Please, Train Your Franchise Sales Force
Consider the timing and scope of the sales compliance training offered to your franchise sales personnel and for that matter, any area developers who have resale rights and responsibilities. Ask yourself whether that training is adequate in light of our incredibly litigious society and the fact that a vast majority of claims asserted by franchisees against franchisors include claims of: (1) improper disclosure; and (2) unlawful earnings claims.
As I’ve said time and again, financial performance representations typically provide a huge advantage to franchisors over non-disclosing competitors and lead to a bigger bite of the market-share-pie. However, only about half of all franchisors make FPRs in their Franchise Disclosure Document. A well-crafted Item 19 highlighting a franchisor’s strengths will serve as a powerful and effective sales tool that promotes rapid growth. An Item 19 also will reduce your liability by providing boundaries for the sales process, making it difficult for a prospective franchisee to claim that he or she relied on other misleading information. I cannot stress enough the importance of a solid Item 19.
In the hands of an inexperienced and untrained sales representative, however, FPRs can create problems. A sales rep may string together separate facts from the FDD to reach conclusions not otherwise stated in the Item 19, or may simply respond without thinking to a prospect’s questions about potential earnings. Seemingly harmless unlawful earnings claims can blossom into franchisee suits a few years down the road. They may also draw civil and criminal penalties from federal and state agencies. No sales training? That might be a jackpot for a franchisee and his or her lawyer. It’s important to ensure that your sales representatives not only know the limits of what they can and cannot say during the course of a sale, but also follow best documentation practices. These will allow you to show a squeaky clean sales process in the event of any future litigation. This becomes even more significant when using brokers, who have a limited connection with the franchisor and solely focus on making sales.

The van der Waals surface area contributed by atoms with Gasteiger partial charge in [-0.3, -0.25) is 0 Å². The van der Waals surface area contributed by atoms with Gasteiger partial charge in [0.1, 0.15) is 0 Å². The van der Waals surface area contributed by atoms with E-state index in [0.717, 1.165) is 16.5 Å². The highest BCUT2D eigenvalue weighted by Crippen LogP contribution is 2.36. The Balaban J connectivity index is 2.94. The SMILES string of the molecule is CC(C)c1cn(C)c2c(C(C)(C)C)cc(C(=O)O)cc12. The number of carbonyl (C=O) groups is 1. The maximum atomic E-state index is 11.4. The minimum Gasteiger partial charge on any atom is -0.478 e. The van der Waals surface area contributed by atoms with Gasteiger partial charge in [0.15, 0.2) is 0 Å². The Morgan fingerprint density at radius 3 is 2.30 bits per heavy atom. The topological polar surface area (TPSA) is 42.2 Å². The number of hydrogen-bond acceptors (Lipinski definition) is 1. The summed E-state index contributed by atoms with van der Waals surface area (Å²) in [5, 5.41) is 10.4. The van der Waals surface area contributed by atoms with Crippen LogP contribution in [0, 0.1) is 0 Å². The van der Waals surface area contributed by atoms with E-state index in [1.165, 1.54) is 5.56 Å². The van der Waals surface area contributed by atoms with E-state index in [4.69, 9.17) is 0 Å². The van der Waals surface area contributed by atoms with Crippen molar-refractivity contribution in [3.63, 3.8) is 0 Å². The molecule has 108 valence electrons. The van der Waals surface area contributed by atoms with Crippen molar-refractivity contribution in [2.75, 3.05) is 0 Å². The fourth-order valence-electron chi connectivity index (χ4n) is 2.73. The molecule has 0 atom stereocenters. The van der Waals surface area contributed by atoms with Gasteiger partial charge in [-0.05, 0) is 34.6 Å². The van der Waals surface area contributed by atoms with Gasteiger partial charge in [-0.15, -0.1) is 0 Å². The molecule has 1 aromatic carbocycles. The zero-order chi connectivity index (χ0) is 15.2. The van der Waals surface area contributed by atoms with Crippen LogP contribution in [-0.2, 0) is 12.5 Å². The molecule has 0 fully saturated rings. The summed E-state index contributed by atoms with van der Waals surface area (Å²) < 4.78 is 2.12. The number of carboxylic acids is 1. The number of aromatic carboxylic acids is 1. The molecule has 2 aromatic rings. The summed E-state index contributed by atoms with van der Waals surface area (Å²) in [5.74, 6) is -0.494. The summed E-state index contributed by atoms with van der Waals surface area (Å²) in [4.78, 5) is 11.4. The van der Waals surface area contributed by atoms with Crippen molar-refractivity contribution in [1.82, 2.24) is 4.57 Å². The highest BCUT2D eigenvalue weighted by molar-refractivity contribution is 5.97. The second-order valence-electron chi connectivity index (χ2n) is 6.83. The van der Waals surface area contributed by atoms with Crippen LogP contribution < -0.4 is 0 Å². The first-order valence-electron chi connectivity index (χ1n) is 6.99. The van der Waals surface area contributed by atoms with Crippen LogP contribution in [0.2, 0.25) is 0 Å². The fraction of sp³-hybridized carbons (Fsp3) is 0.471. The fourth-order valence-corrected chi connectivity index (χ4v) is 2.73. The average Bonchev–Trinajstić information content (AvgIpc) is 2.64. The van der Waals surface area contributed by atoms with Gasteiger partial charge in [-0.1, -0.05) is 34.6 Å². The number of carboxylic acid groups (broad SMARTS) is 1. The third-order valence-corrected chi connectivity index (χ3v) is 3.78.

When is the last time your sales people had compliance training? The answer is probably never. Law firms, accounting firms, and consulting firms all can offer training for your sales staff. We’ve provided franchise law compliance training to numerous clients and their sales reps based on their particular FDDs and earnings representations. From an attorney’s standpoint, it brings us piece of mind to know that our clients are taking protective measures right from the start with each franchisee. It makes it much easier to handle disputes down the line. I encourage all franchisors to be proactive and to train their sales reps. If you don’t, you may get jackpotted later.Back